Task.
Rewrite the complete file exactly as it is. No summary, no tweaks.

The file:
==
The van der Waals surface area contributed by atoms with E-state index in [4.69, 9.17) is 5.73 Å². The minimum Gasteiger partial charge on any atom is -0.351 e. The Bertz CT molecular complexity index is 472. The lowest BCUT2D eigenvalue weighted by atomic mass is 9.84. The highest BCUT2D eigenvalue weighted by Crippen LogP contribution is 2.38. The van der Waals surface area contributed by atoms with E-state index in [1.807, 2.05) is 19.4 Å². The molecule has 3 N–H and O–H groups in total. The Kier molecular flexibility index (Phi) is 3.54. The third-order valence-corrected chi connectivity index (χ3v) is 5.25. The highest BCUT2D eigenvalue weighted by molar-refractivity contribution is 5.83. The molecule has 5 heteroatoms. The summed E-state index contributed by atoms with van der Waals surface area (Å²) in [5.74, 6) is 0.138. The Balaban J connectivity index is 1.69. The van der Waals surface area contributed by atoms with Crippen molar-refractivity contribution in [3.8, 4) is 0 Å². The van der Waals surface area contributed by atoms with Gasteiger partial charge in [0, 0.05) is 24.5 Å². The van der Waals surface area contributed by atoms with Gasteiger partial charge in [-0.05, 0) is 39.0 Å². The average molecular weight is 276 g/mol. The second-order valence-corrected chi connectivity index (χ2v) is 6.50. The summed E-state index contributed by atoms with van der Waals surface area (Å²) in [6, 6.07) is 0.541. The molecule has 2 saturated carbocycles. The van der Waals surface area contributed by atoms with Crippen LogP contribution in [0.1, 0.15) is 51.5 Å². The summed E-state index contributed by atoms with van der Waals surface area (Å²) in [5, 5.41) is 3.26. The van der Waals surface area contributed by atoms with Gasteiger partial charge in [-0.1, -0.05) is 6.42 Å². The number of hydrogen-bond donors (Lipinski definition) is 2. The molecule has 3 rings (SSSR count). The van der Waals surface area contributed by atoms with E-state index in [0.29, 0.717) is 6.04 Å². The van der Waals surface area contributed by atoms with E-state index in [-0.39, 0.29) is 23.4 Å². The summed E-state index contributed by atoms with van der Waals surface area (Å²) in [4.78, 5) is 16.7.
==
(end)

The van der Waals surface area contributed by atoms with E-state index in [4.69, 9.17) is 5.73 Å². The minimum Gasteiger partial charge on any atom is -0.351 e. The Bertz CT molecular complexity index is 472. The lowest BCUT2D eigenvalue weighted by atomic mass is 9.84. The highest BCUT2D eigenvalue weighted by Crippen LogP contribution is 2.38. The van der Waals surface area contributed by atoms with E-state index in [1.807, 2.05) is 19.4 Å². The molecule has 3 N–H and O–H groups in total. The Kier molecular flexibility index (Phi) is 3.54. The third-order valence-corrected chi connectivity index (χ3v) is 5.25. The highest BCUT2D eigenvalue weighted by molar-refractivity contribution is 5.83. The molecule has 5 heteroatoms. The summed E-state index contributed by atoms with van der Waals surface area (Å²) in [5.74, 6) is 0.138. The Balaban J connectivity index is 1.69. The van der Waals surface area contributed by atoms with Crippen molar-refractivity contribution in [3.8, 4) is 0 Å². The van der Waals surface area contributed by atoms with Gasteiger partial charge in [0, 0.05) is 24.5 Å². The van der Waals surface area contributed by atoms with Gasteiger partial charge in [-0.05, 0) is 39.0 Å². The average molecular weight is 276 g/mol. The second-order valence-corrected chi connectivity index (χ2v) is 6.50. The summed E-state index contributed by atoms with van der Waals surface area (Å²) in [6, 6.07) is 0.541. The molecule has 2 saturated carbocycles. The van der Waals surface area contributed by atoms with Crippen LogP contribution in [0.1, 0.15) is 51.5 Å². The summed E-state index contributed by atoms with van der Waals surface area (Å²) in [5, 5.41) is 3.26. The van der Waals surface area contributed by atoms with Gasteiger partial charge in [-0.1, -0.05) is 6.42 Å². The number of hydrogen-bond donors (Lipinski definition) is 2. The molecule has 3 rings (SSSR count). The van der Waals surface area contributed by atoms with E-state index in [0.29, 0.717) is 6.04 Å². The van der Waals surface area contributed by atoms with E-state index in [-0.39, 0.29) is 23.4 Å². The summed E-state index contributed by atoms with van der Waals surface area (Å²) in [4.78, 5) is 16.7.